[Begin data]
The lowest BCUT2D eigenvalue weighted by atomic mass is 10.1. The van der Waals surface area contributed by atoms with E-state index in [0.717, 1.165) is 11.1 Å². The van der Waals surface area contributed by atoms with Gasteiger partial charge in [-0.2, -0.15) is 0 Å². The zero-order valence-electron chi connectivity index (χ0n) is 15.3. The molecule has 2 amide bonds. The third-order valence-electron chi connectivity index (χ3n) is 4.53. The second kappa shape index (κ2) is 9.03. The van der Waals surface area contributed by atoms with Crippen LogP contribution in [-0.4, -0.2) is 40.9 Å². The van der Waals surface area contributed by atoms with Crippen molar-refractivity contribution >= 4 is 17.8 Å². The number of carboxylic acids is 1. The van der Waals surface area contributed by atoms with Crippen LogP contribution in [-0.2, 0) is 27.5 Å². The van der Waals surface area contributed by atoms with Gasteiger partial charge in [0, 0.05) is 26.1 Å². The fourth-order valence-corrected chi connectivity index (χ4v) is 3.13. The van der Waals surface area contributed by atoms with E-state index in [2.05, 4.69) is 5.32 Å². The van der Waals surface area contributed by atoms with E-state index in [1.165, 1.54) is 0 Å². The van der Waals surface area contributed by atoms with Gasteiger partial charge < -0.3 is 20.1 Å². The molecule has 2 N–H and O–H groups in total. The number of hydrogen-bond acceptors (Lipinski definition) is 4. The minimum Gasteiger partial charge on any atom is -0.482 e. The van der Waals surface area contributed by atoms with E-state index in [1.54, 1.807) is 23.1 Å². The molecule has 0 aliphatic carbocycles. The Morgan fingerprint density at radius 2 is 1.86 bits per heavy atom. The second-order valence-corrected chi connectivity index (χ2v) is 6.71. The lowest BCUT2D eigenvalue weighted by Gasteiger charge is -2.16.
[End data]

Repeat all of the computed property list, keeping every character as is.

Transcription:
The lowest BCUT2D eigenvalue weighted by atomic mass is 10.1. The van der Waals surface area contributed by atoms with E-state index in [0.717, 1.165) is 11.1 Å². The van der Waals surface area contributed by atoms with Gasteiger partial charge in [-0.2, -0.15) is 0 Å². The zero-order valence-electron chi connectivity index (χ0n) is 15.3. The molecule has 2 amide bonds. The third-order valence-electron chi connectivity index (χ3n) is 4.53. The second kappa shape index (κ2) is 9.03. The van der Waals surface area contributed by atoms with Crippen LogP contribution in [-0.4, -0.2) is 40.9 Å². The van der Waals surface area contributed by atoms with Crippen molar-refractivity contribution >= 4 is 17.8 Å². The number of carboxylic acids is 1. The van der Waals surface area contributed by atoms with Crippen LogP contribution in [-0.2, 0) is 27.5 Å². The van der Waals surface area contributed by atoms with Gasteiger partial charge in [0, 0.05) is 26.1 Å². The fourth-order valence-corrected chi connectivity index (χ4v) is 3.13. The van der Waals surface area contributed by atoms with E-state index in [2.05, 4.69) is 5.32 Å². The van der Waals surface area contributed by atoms with E-state index in [1.165, 1.54) is 0 Å². The van der Waals surface area contributed by atoms with Gasteiger partial charge < -0.3 is 20.1 Å². The molecule has 2 N–H and O–H groups in total. The number of hydrogen-bond acceptors (Lipinski definition) is 4. The minimum Gasteiger partial charge on any atom is -0.482 e. The van der Waals surface area contributed by atoms with E-state index in [1.54, 1.807) is 23.1 Å². The molecule has 0 aliphatic carbocycles. The Morgan fingerprint density at radius 2 is 1.86 bits per heavy atom. The second-order valence-corrected chi connectivity index (χ2v) is 6.71. The lowest BCUT2D eigenvalue weighted by Gasteiger charge is -2.16.